— Cody Nickolet (@WHLFromAbove) July 24, 2012
— Ryan Gillon (@RyanGillon47) July 24, 2012
As we all know, the rest is history. Nashville GM David Poile matched Philadelphia’s offer, and Weber has continued to be a Predator ever since. Even if Weber is saying all the right things in regard to staying put, it still doesn’t mean he wanted to stay.
“It was a pretty exciting to have him (here); I knew he was in town and was being shown the area and all that kind of stuff,” said Flyers forward Scott Hartnell. “I think he really thought this was a great sports stop for him. If he didn’t, I don’t think he would have signed. I’m sure there were a few others trying to schmooze him and lure him to their team.”
Insanity in Nashville – Did Weber Want to Stay?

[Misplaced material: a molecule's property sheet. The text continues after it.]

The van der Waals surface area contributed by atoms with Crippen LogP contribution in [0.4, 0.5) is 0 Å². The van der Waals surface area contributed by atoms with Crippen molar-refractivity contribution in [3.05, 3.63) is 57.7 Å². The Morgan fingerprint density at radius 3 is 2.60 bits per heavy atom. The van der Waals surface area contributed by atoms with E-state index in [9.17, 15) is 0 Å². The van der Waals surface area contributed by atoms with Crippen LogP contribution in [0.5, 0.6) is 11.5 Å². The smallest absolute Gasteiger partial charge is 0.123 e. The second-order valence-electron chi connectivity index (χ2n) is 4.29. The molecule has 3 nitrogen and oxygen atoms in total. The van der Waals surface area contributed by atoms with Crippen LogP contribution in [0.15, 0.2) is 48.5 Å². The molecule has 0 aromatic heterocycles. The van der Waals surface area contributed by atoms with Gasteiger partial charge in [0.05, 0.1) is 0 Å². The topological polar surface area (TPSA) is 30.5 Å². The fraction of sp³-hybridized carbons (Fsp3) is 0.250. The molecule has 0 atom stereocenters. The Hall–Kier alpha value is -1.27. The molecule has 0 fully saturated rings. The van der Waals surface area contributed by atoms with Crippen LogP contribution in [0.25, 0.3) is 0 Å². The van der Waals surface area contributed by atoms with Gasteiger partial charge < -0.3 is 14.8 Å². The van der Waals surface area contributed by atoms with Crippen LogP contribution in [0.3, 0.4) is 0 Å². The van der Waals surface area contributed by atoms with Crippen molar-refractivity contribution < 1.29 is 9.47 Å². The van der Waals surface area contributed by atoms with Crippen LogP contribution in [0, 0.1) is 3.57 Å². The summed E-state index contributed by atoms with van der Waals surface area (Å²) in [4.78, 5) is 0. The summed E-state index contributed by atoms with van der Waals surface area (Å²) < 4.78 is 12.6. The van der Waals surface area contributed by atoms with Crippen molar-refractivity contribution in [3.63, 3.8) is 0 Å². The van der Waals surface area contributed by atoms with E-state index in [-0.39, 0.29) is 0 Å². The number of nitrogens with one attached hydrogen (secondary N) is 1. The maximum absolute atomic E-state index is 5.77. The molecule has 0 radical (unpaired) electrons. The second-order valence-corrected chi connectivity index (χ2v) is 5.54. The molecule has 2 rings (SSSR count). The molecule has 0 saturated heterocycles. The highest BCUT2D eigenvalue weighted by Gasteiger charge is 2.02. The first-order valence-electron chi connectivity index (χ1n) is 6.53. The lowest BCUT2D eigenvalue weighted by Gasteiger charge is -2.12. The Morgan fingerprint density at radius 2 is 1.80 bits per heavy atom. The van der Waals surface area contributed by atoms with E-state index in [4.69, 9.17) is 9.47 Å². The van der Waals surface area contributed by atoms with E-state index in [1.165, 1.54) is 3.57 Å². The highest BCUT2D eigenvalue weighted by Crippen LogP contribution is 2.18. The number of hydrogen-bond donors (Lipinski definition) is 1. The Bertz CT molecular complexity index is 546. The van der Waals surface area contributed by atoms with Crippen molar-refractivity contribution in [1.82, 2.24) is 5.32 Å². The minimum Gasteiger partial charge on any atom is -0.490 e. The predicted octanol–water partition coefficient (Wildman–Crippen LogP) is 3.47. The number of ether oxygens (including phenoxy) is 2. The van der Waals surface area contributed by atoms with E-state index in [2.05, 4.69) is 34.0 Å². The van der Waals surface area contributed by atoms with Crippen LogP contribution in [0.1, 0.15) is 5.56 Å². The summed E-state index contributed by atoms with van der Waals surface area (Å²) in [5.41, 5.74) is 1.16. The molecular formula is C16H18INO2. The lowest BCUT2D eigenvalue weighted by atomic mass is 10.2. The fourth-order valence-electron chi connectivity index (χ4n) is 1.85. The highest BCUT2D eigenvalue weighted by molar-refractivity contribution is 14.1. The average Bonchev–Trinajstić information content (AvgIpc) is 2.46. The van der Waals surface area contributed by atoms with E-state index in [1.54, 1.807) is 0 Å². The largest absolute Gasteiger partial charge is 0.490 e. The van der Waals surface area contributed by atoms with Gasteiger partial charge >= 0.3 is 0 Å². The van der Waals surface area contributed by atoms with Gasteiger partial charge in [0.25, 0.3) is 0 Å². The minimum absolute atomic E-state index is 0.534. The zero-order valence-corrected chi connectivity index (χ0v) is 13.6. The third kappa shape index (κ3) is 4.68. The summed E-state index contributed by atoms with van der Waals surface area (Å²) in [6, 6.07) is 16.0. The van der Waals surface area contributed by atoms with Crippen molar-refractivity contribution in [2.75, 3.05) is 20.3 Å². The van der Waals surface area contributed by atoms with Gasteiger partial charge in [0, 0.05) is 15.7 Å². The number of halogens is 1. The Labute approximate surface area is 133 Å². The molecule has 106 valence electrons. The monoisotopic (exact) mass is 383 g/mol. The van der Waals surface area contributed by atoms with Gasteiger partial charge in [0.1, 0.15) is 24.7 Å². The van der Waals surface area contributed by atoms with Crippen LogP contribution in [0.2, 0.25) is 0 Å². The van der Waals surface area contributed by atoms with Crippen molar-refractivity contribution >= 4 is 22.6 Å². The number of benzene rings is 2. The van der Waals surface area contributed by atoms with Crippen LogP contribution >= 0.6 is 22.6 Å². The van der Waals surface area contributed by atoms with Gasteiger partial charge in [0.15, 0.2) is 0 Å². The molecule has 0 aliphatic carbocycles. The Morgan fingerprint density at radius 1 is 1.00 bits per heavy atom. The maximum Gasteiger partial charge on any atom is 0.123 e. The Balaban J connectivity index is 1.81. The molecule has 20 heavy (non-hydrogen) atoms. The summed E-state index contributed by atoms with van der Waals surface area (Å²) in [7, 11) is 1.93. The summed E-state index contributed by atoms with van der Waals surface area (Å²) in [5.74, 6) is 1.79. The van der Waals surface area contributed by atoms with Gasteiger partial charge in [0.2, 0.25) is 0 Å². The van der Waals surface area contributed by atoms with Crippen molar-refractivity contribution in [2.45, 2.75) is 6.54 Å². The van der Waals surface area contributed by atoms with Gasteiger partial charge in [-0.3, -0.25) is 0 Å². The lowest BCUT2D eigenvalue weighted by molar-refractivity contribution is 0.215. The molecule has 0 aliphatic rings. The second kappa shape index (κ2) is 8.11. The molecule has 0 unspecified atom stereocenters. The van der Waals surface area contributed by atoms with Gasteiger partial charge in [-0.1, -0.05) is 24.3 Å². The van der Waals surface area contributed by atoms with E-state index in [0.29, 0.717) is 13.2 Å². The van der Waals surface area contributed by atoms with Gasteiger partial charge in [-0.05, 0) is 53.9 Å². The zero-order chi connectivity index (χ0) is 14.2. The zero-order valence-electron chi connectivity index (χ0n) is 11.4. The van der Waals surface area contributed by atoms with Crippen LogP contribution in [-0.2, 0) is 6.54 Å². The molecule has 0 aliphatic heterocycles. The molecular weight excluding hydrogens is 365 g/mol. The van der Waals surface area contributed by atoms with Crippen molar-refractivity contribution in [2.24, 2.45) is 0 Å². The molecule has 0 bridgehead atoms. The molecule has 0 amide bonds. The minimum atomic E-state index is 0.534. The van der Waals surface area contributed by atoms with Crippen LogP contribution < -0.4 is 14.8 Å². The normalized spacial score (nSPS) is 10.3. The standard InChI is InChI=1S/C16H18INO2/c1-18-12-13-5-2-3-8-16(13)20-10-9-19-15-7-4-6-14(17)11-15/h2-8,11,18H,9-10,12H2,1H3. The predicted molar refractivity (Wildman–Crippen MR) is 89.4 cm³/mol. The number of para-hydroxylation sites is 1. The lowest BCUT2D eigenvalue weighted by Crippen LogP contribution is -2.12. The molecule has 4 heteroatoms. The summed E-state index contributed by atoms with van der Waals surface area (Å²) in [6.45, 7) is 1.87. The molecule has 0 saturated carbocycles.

Of course there is also the other school of thought that insists upon the idea that Weber wanted to remain in Nashville all along. This interpretation suggests that had Weber truly wanted out, he would’ve signed a one-year offer sheet from the Flyers, leaving him open to unrestricted free agency at the conclusion of the 2012-13 season.
“If Shea had truly wanted to leave Nashville then he along with guidance from his agent would have signed a one-year free agent offer sheet with Philly in the $8-10 million range. An amount Philly could have still managed under the cap short term.
“The one-year offer would have guaranteed that Nashville would have lost Shea for nothing at the end of the season as he was an impending UFA. As Shea and his agent would have known, Nashville would have been prohibited under the last CBA from signing and trading Shea for one full year which would have taken him to UFA status. Shea had a chance to guarantee his freedom and get paid if he truly wanted to and he chose not to!” — Brian Lawton